Woman Reunites with Fishermen Who Saved Her After a Shipwreck Killed Her Family 35 Years Ago

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Carolyn Cole/Los Angeles Times/Shutterstock

In 1986, 9-year-old Desireé Rodriguez was rescued from the Pacific Ocean by two fishermen after a shipwreck claimed the lives of her father, mother, aunt, uncle and sister.

Thirty-five years later, that sole survivor, now 44-year-old Desireé Campuzano, and the good Samaritans, Paul Strasser and Mark Pisano, were at last reunited after all three spent years thinking of the others.

"Desireé was a ghost," Strasser told the Los Angeles Times. "We saved her, she's out in the world. And that's all we know. We had no clues on anybody that knew how to get ahold of her."

Their reunion story began this past December, when fishing aficionado Philip Friedman launched a podcast, Friedman Adventures, that featured stories from fishermen talking about boats, catches and fishing tips. In one episode, Pisano appeared as a guest and talked about the 1986 rescue.

"My brain was like, 'I'm going to try to locate her,' " Friedman, 62 said of his reaction to the story. "We've got to finish this story!"

Carolyn Cole/Los Angeles Times/Shutterstock

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Elsewhere, Pablo Peña was listening to the episode that featured Pisano, and told the L.A. Times it immediately triggered a memory of his. Peña, 41, recalled a conversation he had with a former co-worker who made an offhand comment about losing her parents in a boating accident and being the only survivor.

"It started to churn my wheels, and I was like, 'Well, it could be her,' " Peña told the outlet. "But he would have to say her name was Desireé Rodriguez to make this solid."

"Her name was Desireé Rodriguez, the girl we rescued," Pisano then said on the podcast. "There's like, I can't tell you, how many Desiree Rodriguezes in L.A."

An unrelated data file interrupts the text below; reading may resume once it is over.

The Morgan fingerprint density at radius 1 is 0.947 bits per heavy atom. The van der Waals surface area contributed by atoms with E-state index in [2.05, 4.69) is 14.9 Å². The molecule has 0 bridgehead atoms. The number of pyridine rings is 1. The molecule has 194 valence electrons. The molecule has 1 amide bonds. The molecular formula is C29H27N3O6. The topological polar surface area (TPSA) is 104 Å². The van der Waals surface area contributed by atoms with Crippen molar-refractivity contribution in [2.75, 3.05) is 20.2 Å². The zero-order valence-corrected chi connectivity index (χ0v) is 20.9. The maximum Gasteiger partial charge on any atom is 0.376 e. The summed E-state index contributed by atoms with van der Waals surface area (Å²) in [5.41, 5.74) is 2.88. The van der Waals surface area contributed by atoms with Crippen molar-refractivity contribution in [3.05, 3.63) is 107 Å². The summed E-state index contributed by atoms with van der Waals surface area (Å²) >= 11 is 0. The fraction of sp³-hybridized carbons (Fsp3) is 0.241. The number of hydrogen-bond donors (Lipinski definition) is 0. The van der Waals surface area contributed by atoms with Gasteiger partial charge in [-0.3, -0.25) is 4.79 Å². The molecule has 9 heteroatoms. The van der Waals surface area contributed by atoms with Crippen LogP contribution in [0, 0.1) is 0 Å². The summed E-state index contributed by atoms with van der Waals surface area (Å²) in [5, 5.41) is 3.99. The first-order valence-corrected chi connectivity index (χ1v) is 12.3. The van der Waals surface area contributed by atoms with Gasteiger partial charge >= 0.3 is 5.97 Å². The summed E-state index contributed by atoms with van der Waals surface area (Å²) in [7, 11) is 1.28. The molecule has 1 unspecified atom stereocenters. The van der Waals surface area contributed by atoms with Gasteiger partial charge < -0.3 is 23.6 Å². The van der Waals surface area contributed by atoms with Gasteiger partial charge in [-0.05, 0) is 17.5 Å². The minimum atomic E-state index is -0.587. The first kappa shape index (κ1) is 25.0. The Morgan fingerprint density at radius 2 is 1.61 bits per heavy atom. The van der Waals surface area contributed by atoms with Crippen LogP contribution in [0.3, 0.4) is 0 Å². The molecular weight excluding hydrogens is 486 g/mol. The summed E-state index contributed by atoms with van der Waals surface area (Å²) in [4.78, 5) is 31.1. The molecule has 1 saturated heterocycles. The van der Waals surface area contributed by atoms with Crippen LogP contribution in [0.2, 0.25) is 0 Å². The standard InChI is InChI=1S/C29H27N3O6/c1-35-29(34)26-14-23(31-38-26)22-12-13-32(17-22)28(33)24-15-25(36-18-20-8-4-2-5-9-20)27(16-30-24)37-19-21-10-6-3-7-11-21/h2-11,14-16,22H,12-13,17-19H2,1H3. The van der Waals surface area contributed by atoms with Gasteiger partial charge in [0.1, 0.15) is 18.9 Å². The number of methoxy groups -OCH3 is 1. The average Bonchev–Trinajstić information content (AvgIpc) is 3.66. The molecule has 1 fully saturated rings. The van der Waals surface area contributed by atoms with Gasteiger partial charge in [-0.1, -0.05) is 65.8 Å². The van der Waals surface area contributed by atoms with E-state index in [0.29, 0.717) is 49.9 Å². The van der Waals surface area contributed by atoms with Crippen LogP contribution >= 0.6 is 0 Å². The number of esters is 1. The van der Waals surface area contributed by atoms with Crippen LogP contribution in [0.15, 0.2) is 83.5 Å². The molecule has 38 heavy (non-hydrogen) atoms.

Carolyn Cole/Los Angeles Times/Shutterstock

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"I was like, holy moly. Wow, this is just surreal," Peña said, noting that he sent a message to Friedman, who subsequently reached out to Desireé to make sure she wanted to meet her rescuers.

"I was just like, 'This is weird.' Not a bad weird, but it's just kind of eerie," she said. "After all these years, for this to come up — what are the chances? Very slim."

Friedman then devised a "dramatic" plan for reuniting Desireé with Strasser and Pisano on his podcast — "Something that those two guys, I think, will never, ever forget," he said.

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Desireé came to the podcast recording as "Raquel," a translator who was going to tell the two fishermen's story on Spanish TV.

"I was nervous at first," she said. "Just seeing [the] guys and putting kind of finalization to the 'what happened.' "

In an emotional clip from the special episode, Pisano recognizes her and the group all break down in tears as she reveals, "I'm Desireé."

After they reunited, Desireé told the L.A. Times she intended to stay connected to her rescuers, and they have stayed true to that. Strasser said he has spoken to her on the phone, while Pisano has introduced her to his family.

"I feel like she's sort of our daughter, in a way, because we brought her back to life," Strasser said. "Even though we never knew each other."